Hong Kong Electronics Fair Gets Smart
Inventive and unique portable solutions rule the showOctober 15, 2012 By John R. Quain
The largest electronics expo based on the number of exhibitors—roughly 3,900 companies from 28 countries crammed into booths on five floors of the Hong Kong Convention and Exhibition Centre—the show draws buyers who are looking to source products and make OEM/ODM deals for private label products. This year, according to the show's organizers, buyers from more than 65 different countries are in attendance.
While names like Coby, Motorola, Oregon Scientific and Parrot have banners above the show floor, the exhibition is dominated by over 5,000 smaller booths touting tablets, accessories, and gadgets. Among the endless rows of headphones, Bluetooth wireless speakers and accessories were a few unique products that demonstrated the continued influence of tablets and smart phones on the CE market.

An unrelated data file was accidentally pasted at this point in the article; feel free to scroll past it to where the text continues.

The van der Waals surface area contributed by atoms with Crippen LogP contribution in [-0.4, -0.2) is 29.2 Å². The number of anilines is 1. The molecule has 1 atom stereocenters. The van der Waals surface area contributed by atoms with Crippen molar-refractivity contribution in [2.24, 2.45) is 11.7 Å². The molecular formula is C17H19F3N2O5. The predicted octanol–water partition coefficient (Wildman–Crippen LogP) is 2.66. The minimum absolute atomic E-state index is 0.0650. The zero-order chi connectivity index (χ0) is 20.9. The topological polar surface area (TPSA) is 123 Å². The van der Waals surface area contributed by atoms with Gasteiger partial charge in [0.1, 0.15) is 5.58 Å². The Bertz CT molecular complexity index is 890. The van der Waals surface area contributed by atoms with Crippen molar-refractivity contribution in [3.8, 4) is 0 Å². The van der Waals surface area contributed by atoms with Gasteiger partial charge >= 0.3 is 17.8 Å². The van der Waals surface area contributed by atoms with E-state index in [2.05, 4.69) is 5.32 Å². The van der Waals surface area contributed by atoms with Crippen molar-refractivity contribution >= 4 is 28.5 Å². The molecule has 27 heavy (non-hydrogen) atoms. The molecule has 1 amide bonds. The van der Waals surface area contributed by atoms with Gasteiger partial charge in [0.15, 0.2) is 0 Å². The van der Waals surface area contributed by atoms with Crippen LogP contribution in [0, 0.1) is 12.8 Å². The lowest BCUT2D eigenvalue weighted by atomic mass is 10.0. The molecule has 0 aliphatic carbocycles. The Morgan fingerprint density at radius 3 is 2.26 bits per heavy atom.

Hong Kong-based Asia International Enterprise (AIE) introduced an iPhone 5 dock that turns a mobile phone into a desktop phone, complete with a corded handset for making voice or video calls. It joins an earlier product from the company that employs an iPad in a similar form factor. AIE said it would now deliver Android tablet compatible models, as well.
With casual gaming continuing to disrupt the video game console business- game sales were down 24 percent in September, according to NPD - several companies are looking to take tablets and phones to the next level by adding gaming cradles and game pad controllers.
iPega introduced small, game-pad style controller with a built-in bracket to hold a smart phone. “It works with iPhone and Android phones and makes it easier to play racing and fighting games,” said company sales representative Vincent Lui.
In answer to buyer's queries, most manufacturers at the show said they would not have iPhone 5 adapters or plug compatible solutions to market until next year, but a couple of companies were demonstrating inventive products that circumvented the issue by employing anear-field solution (without requiring an NFC chip). Oregon Scientific has a new speaker for smart phones, for example, that uses so-called “near-field audio,” which streams the sound from any smart phone that sits on top of the device, sans cables, connectors or plugs. The company expects it to be available in the U.S. market for roughly $50 “soon.” Chinese firm Ivon International demonstrated a similar product that drew crowds of buyers to its booth.